|August 26, 2008 at 22:27:53 |
Promoted to column top on 8/26/08:
by John Little Page 1 of 3 page(s)
Throughout history nations have had to defend themselves from their neighboring countries constant desire to expand and dominate, all the while eyeing their own possible growth at the expense of these very same nations. The ebb and flow of these kingdoms over time have given rise to giant empires and great conquests, but nearly always these struggles have been between two warring nations in which the victor received the spoils and the loser achieves nothing more than just a footnote in the annals of time. History is replete with such kingdoms that would grow to immense proportions until the burden of governing itself lead to its eventual downfall, almost always coinciding with a neighboring regime’s rise to prominence quite often over the same exact territory and the same people. These dynasties date back as far as recorded history can go and even before then. But again, nearly every war, every battle, every conquest and every defeat came at the hands of two nations in a do-or-die, winner-take-all, epic struggle that could last for decades up to 100 years and beyond.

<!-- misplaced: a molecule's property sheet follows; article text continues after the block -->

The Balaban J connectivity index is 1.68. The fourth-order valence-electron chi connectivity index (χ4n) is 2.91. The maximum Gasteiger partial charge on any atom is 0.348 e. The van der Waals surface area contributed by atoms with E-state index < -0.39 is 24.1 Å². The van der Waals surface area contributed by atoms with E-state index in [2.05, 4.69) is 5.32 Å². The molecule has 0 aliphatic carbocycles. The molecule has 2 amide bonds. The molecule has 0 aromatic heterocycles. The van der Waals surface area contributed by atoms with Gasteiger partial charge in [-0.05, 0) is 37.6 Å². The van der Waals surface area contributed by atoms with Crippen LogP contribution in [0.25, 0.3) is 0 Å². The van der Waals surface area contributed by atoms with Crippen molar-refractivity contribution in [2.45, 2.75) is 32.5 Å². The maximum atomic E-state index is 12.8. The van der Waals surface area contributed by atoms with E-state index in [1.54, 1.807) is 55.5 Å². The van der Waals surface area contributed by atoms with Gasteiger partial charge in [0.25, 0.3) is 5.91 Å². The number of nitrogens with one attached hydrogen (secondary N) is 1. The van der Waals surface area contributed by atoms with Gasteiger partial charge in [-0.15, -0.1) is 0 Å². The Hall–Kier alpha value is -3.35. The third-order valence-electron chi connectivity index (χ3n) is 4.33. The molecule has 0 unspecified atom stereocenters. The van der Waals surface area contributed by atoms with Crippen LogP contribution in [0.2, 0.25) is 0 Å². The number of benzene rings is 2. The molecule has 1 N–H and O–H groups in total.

Throughout history nations have had to defend themselves from their neighboring countries constant desire to expand and dominate, all the while eyeing their own possible growth at the expense of these very same nations. The ebb and flow of these kingdoms over time have given rise to giant empires and great conquests, but nearly always these struggles have been between two warring nations in which the victor received the spoils and the loser achieves nothing more than just a footnote in the annals of time.